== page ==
abstract = "Objective - To evaluate cyclooxygenase isozyme distribution in tissues from dogs and determine the differential sensitivity of canine cyclooxygenase (COX)-1 and -2 isozymes to nonsteroidal anti-inflammatory drugs (NSAIDs). Sample Population - Canine tissue samples (stomach, duodenum, ileum, jejunum, colon, spleen, cerebral cortex, lung, ovary, kidney, and liver) were obtained from 2 dogs for northern and western blot analyses, and blood for whole blood COX assays was obtained from 15 dogs. Procedure - 11 NSAIDs were evaluated to determine their COX-2 selectivity in whole blood assays. The concentrations of the drug needed to inhibit 50{\%} of enzyme activity (IC50) were then calculated for comparison. Expression and tissue distribution of COX isozymes were determined by northern and western blot analysis. Results - Aspirin, diclofenac, indomethacin, ketoprofen, meclofenamic acid, and piroxicam had little selectivity toward COX isozymes, whereas NS398, carprofen, tolfenamic acid, nimesulide, and etodolac had more than 5 times greater preference for inhibiting COX-2 than COX-1. All canine tissues examined, including those from the gastrointestinal tract, coexpressed COX-1 and -2 mRNA, although protein expression was observed only for COX-1. Conclusions and Clinical Relevance - Canine COX-2 was selectively inhibited by etodolac, nimesulide, and NS398; tolfenamic acid and carprofen also appeared to be preferential COX-2 inhibitors in dogs. The roles of COX-1 as a constitutive housekeeping enzyme and COX-2 as a proinflammatory inducible enzyme (as determined in humans) appear to apply to dogs; therefore, COX-2-selective inhibitors should prove useful in reducing the adverse effects associated with nonselective NSAIDs.",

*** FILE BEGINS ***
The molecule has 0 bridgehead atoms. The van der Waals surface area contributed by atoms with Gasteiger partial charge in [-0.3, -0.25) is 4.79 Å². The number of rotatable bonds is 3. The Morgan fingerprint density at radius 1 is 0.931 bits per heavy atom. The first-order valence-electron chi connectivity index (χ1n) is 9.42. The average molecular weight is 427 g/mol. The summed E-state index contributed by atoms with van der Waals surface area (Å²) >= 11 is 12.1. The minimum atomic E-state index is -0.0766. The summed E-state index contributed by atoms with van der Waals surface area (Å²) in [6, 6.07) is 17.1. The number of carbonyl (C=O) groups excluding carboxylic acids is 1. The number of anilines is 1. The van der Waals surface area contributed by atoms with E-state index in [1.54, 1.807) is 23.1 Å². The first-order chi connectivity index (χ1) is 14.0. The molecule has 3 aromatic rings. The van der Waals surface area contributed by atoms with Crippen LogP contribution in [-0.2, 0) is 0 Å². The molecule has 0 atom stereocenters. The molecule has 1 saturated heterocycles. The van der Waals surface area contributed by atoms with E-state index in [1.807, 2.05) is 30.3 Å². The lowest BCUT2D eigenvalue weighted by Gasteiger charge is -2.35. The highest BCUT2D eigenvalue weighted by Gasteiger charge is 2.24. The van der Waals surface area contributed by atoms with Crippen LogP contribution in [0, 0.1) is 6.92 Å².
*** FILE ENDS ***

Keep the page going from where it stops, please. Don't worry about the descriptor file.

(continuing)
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AB - Objective - To evaluate cyclooxygenase isozyme distribution in tissues from dogs and determine the differential sensitivity of canine cyclooxygenase (COX)-1 and -2 isozymes to nonsteroidal anti-inflammatory drugs (NSAIDs). Sample Population - Canine tissue samples (stomach, duodenum, ileum, jejunum, colon, spleen, cerebral cortex, lung, ovary, kidney, and liver) were obtained from 2 dogs for northern and western blot analyses, and blood for whole blood COX assays was obtained from 15 dogs. Procedure - 11 NSAIDs were evaluated to determine their COX-2 selectivity in whole blood assays. The concentrations of the drug needed to inhibit 50% of enzyme activity (IC50) were then calculated for comparison. Expression and tissue distribution of COX isozymes were determined by northern and western blot analysis. Results - Aspirin, diclofenac, indomethacin, ketoprofen, meclofenamic acid, and piroxicam had little selectivity toward COX isozymes, whereas NS398, carprofen, tolfenamic acid, nimesulide, and etodolac had more than 5 times greater preference for inhibiting COX-2 than COX-1. All canine tissues examined, including those from the gastrointestinal tract, coexpressed COX-1 and -2 mRNA, although protein expression was observed only for COX-1. Conclusions and Clinical Relevance - Canine COX-2 was selectively inhibited by etodolac, nimesulide, and NS398; tolfenamic acid and carprofen also appeared to be preferential COX-2 inhibitors in dogs. The roles of COX-1 as a constitutive housekeeping enzyme and COX-2 as a proinflammatory inducible enzyme (as determined in humans) appear to apply to dogs; therefore, COX-2-selective inhibitors should prove useful in reducing the adverse effects associated with nonselective NSAIDs.